Unless you plan to live off toast and its various incarnations, you will need to acquaint yourself with some basic cooking utensils. Most everyday items required to make the majority of meals are reasonably self-explanatory. For example, you should be able to master the art of the colander after just one evening at the helm of a pasta dinner. If you're a bit of a culinary natural there's another article featuring some more specialised utensils but, for starters, let's take a look at the basic equipment that should grace the cupboards of any self-respecting kitchen.
It seems almost criminal to mention the kettle but there's bound to be someone who forgets this most important item. Tea is the elixir of life for most student households (well, during the day, anyway!) and a decent kettle is absolutely essential.
Where there's tea, there's inevitably a plate piled high with toast. If you're living with a lot of people you might all consider chipping in for a 4-slice toaster - this will save a big queue in the mornings.
You'll need at least two chopping boards - one for bread and vegetables and the other for raw meat - and it's a good idea to get different colours, or mark them up somehow to avoid confusion.
You won't get much cooking done without knives. A bread knife will be useful and then you'll need a couple of smaller, sharp knives for slicing vegetables and cutting meat.
Saucepans and Frying Pans
It's good to have a selection and again, if there are a number of people in your house, you should have enough for a couple of people to prepare meals at the same time. One large frying pan should be sufficient.
A number of mixing bowls of varying sizes will always prove useful for beating eggs and mixing sauces. It's a bonus if they're microwave-proof as this is a quick way to heat up baked beans or to make scrambled eggs.
It is possible to strain rice or pasta using the lid of the saucepan but it requires a steady hand and a firm grip - one wrong move and your dinner will disappear down the plughole. Save the drama by investing in a colander.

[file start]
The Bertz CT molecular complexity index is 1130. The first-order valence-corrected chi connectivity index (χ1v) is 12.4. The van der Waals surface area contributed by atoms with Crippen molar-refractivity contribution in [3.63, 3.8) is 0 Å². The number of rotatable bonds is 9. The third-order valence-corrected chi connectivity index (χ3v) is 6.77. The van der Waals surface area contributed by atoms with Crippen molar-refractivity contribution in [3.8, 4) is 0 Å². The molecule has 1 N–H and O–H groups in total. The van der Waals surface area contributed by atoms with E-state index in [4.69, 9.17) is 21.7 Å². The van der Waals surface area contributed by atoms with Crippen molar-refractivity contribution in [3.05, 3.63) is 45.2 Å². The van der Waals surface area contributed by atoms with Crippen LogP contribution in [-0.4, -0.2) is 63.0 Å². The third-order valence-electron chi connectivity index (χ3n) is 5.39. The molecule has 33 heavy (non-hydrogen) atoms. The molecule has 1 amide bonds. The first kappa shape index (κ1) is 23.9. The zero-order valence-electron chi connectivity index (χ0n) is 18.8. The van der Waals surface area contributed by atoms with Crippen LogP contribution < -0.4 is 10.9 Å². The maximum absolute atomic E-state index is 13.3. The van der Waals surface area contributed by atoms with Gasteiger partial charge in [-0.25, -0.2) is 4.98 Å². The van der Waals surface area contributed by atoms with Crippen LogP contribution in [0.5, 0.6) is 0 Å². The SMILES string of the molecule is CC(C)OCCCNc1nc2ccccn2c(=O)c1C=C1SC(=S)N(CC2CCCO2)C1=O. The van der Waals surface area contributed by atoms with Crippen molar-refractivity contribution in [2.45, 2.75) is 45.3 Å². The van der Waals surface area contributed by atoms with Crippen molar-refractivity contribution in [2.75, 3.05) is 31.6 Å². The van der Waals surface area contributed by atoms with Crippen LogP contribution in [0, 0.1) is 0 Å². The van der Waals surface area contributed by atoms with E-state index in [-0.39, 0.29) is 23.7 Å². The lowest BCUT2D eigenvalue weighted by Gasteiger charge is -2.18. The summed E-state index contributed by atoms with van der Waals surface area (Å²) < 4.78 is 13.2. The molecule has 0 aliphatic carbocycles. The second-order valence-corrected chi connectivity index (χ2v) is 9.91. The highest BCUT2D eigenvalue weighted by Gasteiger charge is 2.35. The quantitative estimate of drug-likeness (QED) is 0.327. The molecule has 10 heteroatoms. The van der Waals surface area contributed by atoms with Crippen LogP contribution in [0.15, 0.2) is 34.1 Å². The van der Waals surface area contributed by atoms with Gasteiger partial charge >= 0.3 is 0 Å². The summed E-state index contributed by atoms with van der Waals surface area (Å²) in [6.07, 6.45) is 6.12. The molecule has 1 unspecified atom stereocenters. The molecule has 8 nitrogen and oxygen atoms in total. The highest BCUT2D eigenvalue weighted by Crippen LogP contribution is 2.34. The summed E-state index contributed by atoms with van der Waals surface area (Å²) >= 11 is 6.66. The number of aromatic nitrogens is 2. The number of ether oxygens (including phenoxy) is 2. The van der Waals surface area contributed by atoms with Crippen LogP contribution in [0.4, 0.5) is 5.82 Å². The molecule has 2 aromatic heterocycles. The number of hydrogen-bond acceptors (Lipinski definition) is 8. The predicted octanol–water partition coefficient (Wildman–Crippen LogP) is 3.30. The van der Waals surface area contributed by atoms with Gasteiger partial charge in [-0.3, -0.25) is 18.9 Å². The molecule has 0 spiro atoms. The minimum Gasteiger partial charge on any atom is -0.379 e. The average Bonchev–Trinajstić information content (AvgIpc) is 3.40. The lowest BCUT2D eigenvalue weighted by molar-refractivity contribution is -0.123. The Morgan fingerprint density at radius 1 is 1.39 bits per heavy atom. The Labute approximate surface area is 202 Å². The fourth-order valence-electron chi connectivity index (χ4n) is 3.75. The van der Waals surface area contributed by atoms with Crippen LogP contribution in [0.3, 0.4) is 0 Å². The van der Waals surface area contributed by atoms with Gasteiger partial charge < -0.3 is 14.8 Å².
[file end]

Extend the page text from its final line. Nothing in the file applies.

You should be able to find a set of these quite cheaply. It will usually consist of a potato masher, slotted spoon, stirring spoon and a fish slice - all very useful. However, there are lots of other things that you'll need if you plan on cooking at home much. You can never have too many wooden spoons and spatulas, a can opener and bottle opener are essential, and a vegetable peeler and cheese grater should get plenty of use, as well.
Large Ovenproof Dish
No first term at university should go by without at least one person attempting to make a lasagne. For this you will need an ovenproof dish - the larger the dish the more friends you can invite round. A casserole dish is also a good addition to your kitchen as casseroles are pretty easy and economical to make.
If you're going to get the most out of your kitchen equipment you need to look after it. This means doing the washing up in the same week as the meal was eaten; not leaving wooden utensils languishing overnight in a sink full of water; remembering to put the lid on the kettle so it doesn't boil dry and carefully putting pots, pans and dishes away after use. As the old saying goes: 'look after your utensils and your utensils will look after you'. Well, actually it doesn't but it should!